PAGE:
CEO Chong Kee Hiong believes meritocracy can cultivate talents
Issue: Sep 2009
Mr Chong sharing insights with staff at the Ascott Annual Global Conference (AGC) 2009
In seven years, Mr Chong Kee Hiong, 43, aims to achieve financial independence. An accountant by training, Mr Chong has risen from humble beginnings to become the chief executive of Ascott Residence Trust Management Limited (ARTML).
His work may be quite different from his family life, yet Mr Chong, who is also deputy chief executive of Finance and Investment at The Ascott Group, reveals that he applies the same principles at home and at the office.
"I believe in meritocracy, objectivity and fairness and apply these principles both in the office and at home. I think when people are rewarded based on results and they see that these rewards are based on a fair system, they will naturally be motivated to do their best," he says.
He says that he and his wife Monica, a home maker, motivate their children to be the best that they can be. In the same way, Mr Chong believes in actively cultivating his staff and keeping a lookout for potential leaders.
"I think that the best way to let my staff realise their potential is to give them a free hand in doing their jobs."
This is a CEO who does not mollycoddle his staff. He wants them to think independently and perform to their best ability without seeking constant approval. "Of course, at the end of the day, I am still responsible for the end results," he concedes.
Mr Chong interacting with staff at the AGC
One can only imagine how growing up as the youngest of 11 children in a three-room rental flat in Toa Payoh has shaped Mr Chong into a team player. He firmly believes that sharing, cooperation, and communication could pave the way to success. He says, "It is important for those who are groomed to be future leaders to understand that teamwork is key to the success of any project."
He interacts as often as he can with his staff in an informal setting to celebrate successes or simply to build a relationship with them. Approachable and affable, the CEO hosts Lunar New Year lunches at his semi-detached house in the Bishan area for his staff.
Mr Chong was a key driver in the successful listing of Ascott REIT, the world's first Pan-Asian serviced residence real estate investment trust. The trust, which comprised an initial asset portfolio of 12 strategically located properties in seven Pan-Asian cities, was listed in March 2006 with an asset size of about S$856m. Since then, Mr Chong has been leading the Ascott Residence Trust Management Limited, responsible for charting its business, investment and operational strategies. Under his charge, Ascott REIT's asset size has almost doubled to about S$1.6 billion with 38 properties in 11 Pan-Asian cities.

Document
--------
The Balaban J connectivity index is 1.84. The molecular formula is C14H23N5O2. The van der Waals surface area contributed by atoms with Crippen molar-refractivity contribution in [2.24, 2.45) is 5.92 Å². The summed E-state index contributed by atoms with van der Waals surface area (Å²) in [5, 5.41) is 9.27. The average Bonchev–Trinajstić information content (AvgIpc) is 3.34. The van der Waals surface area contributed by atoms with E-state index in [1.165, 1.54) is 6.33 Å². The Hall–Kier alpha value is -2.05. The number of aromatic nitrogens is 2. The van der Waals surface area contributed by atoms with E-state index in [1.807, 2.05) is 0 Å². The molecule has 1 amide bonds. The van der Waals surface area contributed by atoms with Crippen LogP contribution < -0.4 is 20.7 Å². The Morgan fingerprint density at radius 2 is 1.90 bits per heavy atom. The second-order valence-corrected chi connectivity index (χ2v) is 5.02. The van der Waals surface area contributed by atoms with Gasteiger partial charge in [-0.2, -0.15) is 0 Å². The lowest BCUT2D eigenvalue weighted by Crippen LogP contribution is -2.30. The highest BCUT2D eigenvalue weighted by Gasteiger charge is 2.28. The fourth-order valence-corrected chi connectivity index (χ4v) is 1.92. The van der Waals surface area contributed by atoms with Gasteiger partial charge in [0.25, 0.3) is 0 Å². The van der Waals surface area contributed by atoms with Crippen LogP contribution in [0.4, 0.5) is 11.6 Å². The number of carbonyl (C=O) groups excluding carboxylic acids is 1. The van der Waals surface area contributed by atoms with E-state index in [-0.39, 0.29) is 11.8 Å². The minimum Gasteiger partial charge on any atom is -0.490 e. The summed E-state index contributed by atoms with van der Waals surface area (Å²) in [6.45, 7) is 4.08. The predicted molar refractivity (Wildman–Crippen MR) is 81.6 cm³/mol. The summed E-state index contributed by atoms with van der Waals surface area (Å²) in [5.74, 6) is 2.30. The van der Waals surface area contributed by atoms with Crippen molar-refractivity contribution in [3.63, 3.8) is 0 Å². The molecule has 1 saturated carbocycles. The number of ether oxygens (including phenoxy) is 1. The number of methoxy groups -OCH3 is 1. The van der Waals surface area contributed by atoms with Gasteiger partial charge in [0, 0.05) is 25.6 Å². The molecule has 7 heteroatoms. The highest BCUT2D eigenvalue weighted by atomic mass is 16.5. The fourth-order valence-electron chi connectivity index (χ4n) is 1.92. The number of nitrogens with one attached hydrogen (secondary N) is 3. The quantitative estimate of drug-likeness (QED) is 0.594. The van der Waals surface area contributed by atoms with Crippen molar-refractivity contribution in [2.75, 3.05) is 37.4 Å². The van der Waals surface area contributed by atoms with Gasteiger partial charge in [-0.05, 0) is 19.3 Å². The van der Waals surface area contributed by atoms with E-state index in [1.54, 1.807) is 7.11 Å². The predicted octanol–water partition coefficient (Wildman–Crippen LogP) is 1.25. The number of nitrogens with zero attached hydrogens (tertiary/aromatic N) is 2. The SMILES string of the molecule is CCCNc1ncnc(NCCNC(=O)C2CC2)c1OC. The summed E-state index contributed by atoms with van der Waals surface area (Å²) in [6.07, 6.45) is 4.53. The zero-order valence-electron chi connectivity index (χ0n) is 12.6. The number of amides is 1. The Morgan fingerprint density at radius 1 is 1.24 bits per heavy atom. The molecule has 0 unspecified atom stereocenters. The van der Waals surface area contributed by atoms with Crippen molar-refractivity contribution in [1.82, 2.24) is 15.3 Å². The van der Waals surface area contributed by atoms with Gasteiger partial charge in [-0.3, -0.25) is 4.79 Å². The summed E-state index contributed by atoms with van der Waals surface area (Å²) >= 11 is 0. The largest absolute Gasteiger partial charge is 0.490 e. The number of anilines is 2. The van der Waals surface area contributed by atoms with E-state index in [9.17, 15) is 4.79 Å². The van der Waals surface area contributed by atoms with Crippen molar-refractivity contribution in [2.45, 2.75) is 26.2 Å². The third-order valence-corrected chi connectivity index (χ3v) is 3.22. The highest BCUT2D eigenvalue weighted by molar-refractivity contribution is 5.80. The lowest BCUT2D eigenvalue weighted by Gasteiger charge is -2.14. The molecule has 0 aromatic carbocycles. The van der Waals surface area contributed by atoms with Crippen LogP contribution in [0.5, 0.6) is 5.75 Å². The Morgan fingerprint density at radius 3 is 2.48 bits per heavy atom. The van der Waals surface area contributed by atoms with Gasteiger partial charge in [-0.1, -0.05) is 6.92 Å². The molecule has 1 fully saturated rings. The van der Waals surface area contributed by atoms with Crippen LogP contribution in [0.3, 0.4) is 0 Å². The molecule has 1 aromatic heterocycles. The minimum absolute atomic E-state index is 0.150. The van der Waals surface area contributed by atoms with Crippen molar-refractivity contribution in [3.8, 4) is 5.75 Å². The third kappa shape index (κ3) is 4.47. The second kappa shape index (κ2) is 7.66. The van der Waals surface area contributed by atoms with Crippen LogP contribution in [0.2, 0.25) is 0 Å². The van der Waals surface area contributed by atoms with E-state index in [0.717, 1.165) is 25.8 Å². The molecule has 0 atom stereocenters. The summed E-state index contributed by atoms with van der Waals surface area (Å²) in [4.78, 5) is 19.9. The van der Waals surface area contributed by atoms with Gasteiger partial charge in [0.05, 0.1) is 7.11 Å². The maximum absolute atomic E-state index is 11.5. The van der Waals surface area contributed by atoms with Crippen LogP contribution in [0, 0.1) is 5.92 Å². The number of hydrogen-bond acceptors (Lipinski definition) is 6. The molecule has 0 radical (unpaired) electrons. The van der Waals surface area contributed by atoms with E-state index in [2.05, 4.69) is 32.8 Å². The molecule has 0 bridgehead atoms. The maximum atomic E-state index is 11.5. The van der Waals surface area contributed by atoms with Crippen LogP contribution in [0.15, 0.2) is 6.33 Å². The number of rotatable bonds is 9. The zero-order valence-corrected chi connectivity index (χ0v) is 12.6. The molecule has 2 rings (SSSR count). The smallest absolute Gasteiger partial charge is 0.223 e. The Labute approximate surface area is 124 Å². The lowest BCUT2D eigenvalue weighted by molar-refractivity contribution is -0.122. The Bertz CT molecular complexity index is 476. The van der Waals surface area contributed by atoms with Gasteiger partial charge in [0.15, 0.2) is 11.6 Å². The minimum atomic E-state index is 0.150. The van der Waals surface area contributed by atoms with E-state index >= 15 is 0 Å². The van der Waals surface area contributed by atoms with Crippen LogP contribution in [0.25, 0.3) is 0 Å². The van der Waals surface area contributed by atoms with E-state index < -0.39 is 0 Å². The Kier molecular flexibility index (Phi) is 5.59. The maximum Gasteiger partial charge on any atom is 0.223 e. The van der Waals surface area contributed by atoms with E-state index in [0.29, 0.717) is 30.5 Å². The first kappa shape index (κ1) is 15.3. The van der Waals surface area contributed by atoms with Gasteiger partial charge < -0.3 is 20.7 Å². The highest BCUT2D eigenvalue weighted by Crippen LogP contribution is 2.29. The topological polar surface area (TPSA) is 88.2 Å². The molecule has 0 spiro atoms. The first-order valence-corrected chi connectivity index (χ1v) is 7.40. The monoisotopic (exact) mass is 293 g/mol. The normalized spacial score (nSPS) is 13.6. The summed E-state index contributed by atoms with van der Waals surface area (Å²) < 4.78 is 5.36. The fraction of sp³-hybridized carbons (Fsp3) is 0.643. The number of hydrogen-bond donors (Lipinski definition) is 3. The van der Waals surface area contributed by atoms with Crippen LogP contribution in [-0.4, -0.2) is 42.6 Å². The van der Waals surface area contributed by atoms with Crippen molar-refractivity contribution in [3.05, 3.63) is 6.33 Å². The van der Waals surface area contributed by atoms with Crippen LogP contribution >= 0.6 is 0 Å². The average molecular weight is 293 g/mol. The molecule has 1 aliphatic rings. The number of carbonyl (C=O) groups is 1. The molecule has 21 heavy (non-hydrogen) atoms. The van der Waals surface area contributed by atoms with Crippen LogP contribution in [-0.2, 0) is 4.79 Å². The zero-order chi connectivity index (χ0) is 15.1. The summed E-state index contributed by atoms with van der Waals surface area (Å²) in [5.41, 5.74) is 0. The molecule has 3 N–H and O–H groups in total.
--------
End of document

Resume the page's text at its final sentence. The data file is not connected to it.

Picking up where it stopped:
Mr Chong (left), with Mr Tan Choon Kwang, MD of Ascott Europe and Mr Eddie Lim, Country General Manager of Thailand & Vietnam at the AGC gala
Yet the man doesn't consider himself the epitome of success, saying there are many areas to be successful in and it is difficult to find someone who is successful in all areas.
To young people who want to make their first million by the time they are 30 he has this advice: "Perhaps the key is to work for an organisation that has equity-linked compensation so that you are naturally participating in the stock market. As the amount of equity you are entitled to is based on your performance, you have control over how you want to create your own wealth. This will form a virtuous cycle as you will want to do your best for your company so as to prosper with it."
Mr Chong started out helping at his father's shoe stall at an early age. He learnt the value of money and studied hard to clinch a scholarship that got him into university. It is no surprise then, that Mr Chong has made it a goal to attain financial independence by 50.
Those eager to take a leaf out of Mr Chong's investment portfolio would quickly realise that he has predictably placed his faith with real estate and REITs.
Although focused on his work, Mr Chong is no workaholic. He names playing with his four young boys as one of his most enjoyable pastimes right up there with jogging with his wife.
The CEO puts to rest the old "quality time" concept espoused by other road warriors. "I don't believe that 'quality time' can necessarily replace the amount of time that one shares with the family. Being around counts even though the time spent may not be centred around any specific activity," he explains.
And for his own downtime he says: "I enjoy playing golf because it requires a high degree of concentration and completely takes your mind off work when you are at the game. I also like to read to relax."
The advocate for work-life balance shares that good communication with family and friends, as well as proper time management will help one to find a balance. He says, "Enjoy what you do at work but don't make work your life."